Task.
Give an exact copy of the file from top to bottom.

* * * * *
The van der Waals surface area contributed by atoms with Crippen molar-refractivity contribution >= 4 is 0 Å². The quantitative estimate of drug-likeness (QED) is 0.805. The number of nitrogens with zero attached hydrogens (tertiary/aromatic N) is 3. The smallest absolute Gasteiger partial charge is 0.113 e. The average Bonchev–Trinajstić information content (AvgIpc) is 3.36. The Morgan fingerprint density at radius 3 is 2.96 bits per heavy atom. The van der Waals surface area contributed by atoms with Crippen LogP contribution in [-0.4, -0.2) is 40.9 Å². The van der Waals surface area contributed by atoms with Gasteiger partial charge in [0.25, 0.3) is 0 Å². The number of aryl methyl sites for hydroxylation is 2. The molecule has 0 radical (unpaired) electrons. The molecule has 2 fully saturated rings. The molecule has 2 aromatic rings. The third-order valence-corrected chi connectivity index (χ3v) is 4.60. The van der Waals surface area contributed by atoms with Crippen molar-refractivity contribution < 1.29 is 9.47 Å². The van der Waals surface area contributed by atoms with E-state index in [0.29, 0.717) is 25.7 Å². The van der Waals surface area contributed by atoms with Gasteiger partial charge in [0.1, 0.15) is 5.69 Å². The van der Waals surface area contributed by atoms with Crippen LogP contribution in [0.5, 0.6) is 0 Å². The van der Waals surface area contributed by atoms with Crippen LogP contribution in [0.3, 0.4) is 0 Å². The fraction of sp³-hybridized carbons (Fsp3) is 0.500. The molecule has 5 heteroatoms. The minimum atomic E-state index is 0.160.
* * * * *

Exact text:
The van der Waals surface area contributed by atoms with Crippen molar-refractivity contribution >= 4 is 0 Å². The quantitative estimate of drug-likeness (QED) is 0.805. The number of nitrogens with zero attached hydrogens (tertiary/aromatic N) is 3. The smallest absolute Gasteiger partial charge is 0.113 e. The average Bonchev–Trinajstić information content (AvgIpc) is 3.36. The Morgan fingerprint density at radius 3 is 2.96 bits per heavy atom. The van der Waals surface area contributed by atoms with Crippen LogP contribution in [-0.4, -0.2) is 40.9 Å². The van der Waals surface area contributed by atoms with Gasteiger partial charge in [0.25, 0.3) is 0 Å². The number of aryl methyl sites for hydroxylation is 2. The molecule has 0 radical (unpaired) electrons. The molecule has 2 fully saturated rings. The molecule has 2 aromatic rings. The third-order valence-corrected chi connectivity index (χ3v) is 4.60. The van der Waals surface area contributed by atoms with Crippen molar-refractivity contribution < 1.29 is 9.47 Å². The van der Waals surface area contributed by atoms with E-state index in [0.29, 0.717) is 25.7 Å². The van der Waals surface area contributed by atoms with Gasteiger partial charge in [0.1, 0.15) is 5.69 Å². The van der Waals surface area contributed by atoms with Crippen LogP contribution in [0.5, 0.6) is 0 Å². The van der Waals surface area contributed by atoms with Crippen LogP contribution in [0.3, 0.4) is 0 Å². The fraction of sp³-hybridized carbons (Fsp3) is 0.500. The molecule has 5 heteroatoms. The minimum atomic E-state index is 0.160.